My book "The New C Standard: An economic and cultural commentary" includes a complete analysis of differences between C and C++ from the C point of view (every sentence in the C Standard, excluding library, has been discussed and matched with a corresponding sentence(s) in the C++ Standard).
There is also a significant amount of discussion on coding guidelines which will also be applicable to C++.
The complete book is available as a freely downloadable pdf (8M byte). You can download a copy from one of:
Other book material, and some subsets of it (including just the usage subsections, plus other figures and table), can be found at:
Those of you wanting to search for material in the C Standard will be interested in checking out (at least you will be once google gets around to indexing it):
You can get the background here:
This book contains a detailed analysis of the International Standard for the C language, excluding the library from a number of perspectives. The organization of the material is unusual in that it is based on the actual text of the published C Standard. The unit of discussion is the individual sentences from the C Standard (2022 of them)
Readers are assumed to have more than a passing familiarity with C.
My involvement with C started in 1988 with the implementation of a C to Pascal translator (written in Pascal). In 1991 my company was one of the three companies that were joint first, in the world, in having their C compiler formally validated. My involvement with the world of international standards started in 1988 when I represented the UK at a WG14 meeting in Seattle. I continued to head the UK delegation at WG14 meetings for another six years before taking more of a back seat role.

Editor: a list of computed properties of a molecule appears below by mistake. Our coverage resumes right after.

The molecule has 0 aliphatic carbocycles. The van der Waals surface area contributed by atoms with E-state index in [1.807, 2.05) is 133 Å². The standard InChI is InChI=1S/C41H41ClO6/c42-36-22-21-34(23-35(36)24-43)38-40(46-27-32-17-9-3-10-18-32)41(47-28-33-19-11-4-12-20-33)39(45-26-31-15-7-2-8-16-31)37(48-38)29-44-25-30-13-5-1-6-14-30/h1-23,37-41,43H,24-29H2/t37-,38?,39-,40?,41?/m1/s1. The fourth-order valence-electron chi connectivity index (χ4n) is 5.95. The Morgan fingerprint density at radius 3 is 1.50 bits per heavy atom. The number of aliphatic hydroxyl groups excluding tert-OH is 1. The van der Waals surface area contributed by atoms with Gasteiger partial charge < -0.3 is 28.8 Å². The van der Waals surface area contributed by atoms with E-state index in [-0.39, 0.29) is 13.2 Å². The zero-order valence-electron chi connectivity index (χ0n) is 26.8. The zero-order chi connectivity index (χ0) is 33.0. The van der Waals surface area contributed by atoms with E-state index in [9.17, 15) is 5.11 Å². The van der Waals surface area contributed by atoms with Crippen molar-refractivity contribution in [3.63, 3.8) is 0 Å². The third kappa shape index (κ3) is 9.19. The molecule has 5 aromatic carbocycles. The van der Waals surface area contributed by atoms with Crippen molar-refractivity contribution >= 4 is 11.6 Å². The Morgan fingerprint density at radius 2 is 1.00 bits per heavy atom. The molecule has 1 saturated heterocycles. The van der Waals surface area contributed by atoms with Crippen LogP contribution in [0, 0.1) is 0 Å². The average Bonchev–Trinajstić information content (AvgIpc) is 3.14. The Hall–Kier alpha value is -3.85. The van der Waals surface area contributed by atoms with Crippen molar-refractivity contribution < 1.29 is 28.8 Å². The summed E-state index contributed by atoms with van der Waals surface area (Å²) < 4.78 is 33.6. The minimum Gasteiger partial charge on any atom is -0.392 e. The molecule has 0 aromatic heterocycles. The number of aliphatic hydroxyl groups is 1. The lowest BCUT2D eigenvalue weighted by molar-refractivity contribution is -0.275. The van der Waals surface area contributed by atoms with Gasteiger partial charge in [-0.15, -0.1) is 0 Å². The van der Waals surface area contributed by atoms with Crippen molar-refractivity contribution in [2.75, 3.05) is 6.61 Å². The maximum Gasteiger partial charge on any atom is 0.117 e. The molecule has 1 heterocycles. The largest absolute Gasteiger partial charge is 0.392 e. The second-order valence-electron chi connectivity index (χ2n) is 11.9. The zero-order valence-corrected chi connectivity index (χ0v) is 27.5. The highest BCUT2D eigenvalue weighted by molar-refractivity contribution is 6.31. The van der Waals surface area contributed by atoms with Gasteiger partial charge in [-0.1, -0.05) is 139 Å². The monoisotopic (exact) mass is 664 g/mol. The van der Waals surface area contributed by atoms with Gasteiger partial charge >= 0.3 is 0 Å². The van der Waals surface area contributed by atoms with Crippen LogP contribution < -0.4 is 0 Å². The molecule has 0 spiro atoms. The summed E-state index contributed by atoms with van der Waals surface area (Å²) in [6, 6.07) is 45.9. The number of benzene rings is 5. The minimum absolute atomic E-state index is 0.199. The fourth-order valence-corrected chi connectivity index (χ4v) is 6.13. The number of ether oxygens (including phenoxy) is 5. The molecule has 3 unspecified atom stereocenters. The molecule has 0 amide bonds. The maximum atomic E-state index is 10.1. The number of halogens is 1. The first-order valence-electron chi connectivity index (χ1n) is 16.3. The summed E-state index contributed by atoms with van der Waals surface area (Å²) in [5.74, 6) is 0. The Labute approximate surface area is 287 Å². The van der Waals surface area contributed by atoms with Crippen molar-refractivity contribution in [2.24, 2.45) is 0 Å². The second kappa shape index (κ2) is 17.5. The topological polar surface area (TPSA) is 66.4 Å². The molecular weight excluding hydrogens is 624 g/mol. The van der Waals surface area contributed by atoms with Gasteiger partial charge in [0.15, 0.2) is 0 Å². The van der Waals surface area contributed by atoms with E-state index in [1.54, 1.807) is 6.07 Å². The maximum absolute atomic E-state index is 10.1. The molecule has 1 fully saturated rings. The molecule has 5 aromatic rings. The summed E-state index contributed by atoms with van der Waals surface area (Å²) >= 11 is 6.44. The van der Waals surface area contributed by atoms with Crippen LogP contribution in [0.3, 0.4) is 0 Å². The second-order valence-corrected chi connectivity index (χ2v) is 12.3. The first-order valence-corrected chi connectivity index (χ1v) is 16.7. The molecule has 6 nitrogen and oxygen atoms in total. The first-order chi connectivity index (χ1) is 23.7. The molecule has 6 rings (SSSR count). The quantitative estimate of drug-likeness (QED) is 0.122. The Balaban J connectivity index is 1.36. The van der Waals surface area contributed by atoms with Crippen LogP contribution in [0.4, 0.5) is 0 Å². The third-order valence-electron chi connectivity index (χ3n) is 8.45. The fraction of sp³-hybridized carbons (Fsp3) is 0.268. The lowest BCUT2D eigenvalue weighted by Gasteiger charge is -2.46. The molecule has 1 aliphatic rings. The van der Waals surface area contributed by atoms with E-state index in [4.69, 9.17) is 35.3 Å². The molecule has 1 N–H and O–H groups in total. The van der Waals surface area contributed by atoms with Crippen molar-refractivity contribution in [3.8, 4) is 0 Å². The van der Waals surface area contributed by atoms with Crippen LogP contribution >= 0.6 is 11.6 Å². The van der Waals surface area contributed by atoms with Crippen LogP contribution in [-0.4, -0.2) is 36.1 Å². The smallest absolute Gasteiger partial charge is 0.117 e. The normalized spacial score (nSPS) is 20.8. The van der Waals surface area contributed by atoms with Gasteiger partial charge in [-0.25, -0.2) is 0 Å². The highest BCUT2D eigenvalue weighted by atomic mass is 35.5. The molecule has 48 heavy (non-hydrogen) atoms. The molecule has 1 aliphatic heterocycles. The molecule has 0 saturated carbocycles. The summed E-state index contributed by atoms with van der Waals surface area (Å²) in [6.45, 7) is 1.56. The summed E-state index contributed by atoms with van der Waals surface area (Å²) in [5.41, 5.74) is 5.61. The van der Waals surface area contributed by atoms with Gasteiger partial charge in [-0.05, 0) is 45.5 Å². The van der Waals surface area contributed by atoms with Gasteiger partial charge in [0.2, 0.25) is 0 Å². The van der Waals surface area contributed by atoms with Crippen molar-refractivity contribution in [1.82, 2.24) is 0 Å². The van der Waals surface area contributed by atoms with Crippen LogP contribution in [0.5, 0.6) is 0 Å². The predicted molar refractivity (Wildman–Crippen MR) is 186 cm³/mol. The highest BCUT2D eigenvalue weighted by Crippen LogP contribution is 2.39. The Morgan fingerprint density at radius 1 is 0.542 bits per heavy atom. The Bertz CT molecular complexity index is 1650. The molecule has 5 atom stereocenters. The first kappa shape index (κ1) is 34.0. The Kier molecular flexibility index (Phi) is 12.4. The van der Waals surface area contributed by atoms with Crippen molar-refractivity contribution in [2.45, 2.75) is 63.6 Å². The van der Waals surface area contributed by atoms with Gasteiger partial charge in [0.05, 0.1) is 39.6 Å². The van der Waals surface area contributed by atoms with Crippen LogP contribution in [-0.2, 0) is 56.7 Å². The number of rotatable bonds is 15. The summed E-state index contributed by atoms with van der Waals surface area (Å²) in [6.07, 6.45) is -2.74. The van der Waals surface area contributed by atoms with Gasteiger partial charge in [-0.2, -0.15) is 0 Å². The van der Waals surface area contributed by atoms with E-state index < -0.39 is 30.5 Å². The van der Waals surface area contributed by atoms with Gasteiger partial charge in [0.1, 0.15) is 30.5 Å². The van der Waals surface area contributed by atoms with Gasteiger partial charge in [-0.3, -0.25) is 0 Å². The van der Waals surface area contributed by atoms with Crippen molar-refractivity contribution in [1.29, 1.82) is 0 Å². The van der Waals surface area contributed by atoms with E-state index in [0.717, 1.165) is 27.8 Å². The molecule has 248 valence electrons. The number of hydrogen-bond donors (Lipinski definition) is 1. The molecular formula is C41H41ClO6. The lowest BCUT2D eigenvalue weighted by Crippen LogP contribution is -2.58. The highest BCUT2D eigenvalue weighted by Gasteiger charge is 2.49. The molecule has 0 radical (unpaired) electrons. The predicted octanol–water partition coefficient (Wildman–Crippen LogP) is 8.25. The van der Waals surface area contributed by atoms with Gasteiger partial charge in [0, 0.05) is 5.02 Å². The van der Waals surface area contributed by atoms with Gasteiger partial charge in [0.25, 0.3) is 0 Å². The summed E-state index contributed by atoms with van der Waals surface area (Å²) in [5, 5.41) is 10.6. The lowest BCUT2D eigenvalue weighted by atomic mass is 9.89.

Having never worked on a C++ compiler or spent a significant amount of time studying C++ my view on this language has to be considered as a C only one. While I am a member of the UK C++ panel I rarely attend meetings and have only been to one ISO C++ Standard meeting.
There is a close association between C and C++ and the aim of this subsection is the same as the C90 one: document the differences.
The choice of other languages to discuss has been driven by those languages in common use today (e.g., Java), languages whose behavior for particular constructs is very different from C (e.g., Perl or APL), and languages that might be said to have been an early influence on the design of C (mostly BCPL and Algol 68).
The discussion in these subsections is also likely to have been influenced by my own knowledge and biases. Writing a compiler for a language is the only way to get to know it in depth and while I have many used other languages I can only claim to have expertise in a few of them. Prior to working with C I had worked on compilers and source code analyzers for Algol 60, Coral 66, Snobol 4, CHILL, and Pascal. All of these languages might be labeled as imperative 3GLs. Since starting work with C the only other languages I have been involved in at the professional compiler writer level are Cobol and SQL.